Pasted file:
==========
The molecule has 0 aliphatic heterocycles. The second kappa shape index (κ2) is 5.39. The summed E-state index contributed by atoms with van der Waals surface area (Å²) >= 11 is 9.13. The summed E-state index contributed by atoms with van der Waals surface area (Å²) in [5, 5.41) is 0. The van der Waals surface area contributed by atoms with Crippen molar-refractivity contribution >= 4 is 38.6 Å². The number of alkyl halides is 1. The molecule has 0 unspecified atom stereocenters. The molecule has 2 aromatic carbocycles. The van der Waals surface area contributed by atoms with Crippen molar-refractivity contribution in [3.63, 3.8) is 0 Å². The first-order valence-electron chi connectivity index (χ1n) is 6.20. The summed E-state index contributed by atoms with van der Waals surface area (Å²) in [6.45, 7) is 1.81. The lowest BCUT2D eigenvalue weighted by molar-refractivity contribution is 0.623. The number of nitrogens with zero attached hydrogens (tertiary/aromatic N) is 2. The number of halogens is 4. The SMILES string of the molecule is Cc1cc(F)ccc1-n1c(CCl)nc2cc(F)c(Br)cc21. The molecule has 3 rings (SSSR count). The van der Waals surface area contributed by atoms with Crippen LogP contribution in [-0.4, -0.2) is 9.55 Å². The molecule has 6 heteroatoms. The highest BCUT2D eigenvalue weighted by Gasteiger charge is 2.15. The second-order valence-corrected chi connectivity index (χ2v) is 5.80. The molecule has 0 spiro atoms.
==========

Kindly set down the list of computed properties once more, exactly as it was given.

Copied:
The molecule has 0 aliphatic heterocycles. The second kappa shape index (κ2) is 5.39. The summed E-state index contributed by atoms with van der Waals surface area (Å²) >= 11 is 9.13. The summed E-state index contributed by atoms with van der Waals surface area (Å²) in [5, 5.41) is 0. The van der Waals surface area contributed by atoms with Crippen molar-refractivity contribution >= 4 is 38.6 Å². The number of alkyl halides is 1. The molecule has 0 unspecified atom stereocenters. The molecule has 2 aromatic carbocycles. The van der Waals surface area contributed by atoms with Crippen molar-refractivity contribution in [3.63, 3.8) is 0 Å². The first-order valence-electron chi connectivity index (χ1n) is 6.20. The summed E-state index contributed by atoms with van der Waals surface area (Å²) in [6.45, 7) is 1.81. The lowest BCUT2D eigenvalue weighted by molar-refractivity contribution is 0.623. The number of nitrogens with zero attached hydrogens (tertiary/aromatic N) is 2. The number of halogens is 4. The SMILES string of the molecule is Cc1cc(F)ccc1-n1c(CCl)nc2cc(F)c(Br)cc21. The molecule has 3 rings (SSSR count). The van der Waals surface area contributed by atoms with Crippen LogP contribution in [-0.4, -0.2) is 9.55 Å². The molecule has 6 heteroatoms. The highest BCUT2D eigenvalue weighted by Gasteiger charge is 2.15. The second-order valence-corrected chi connectivity index (χ2v) is 5.80. The molecule has 0 spiro atoms.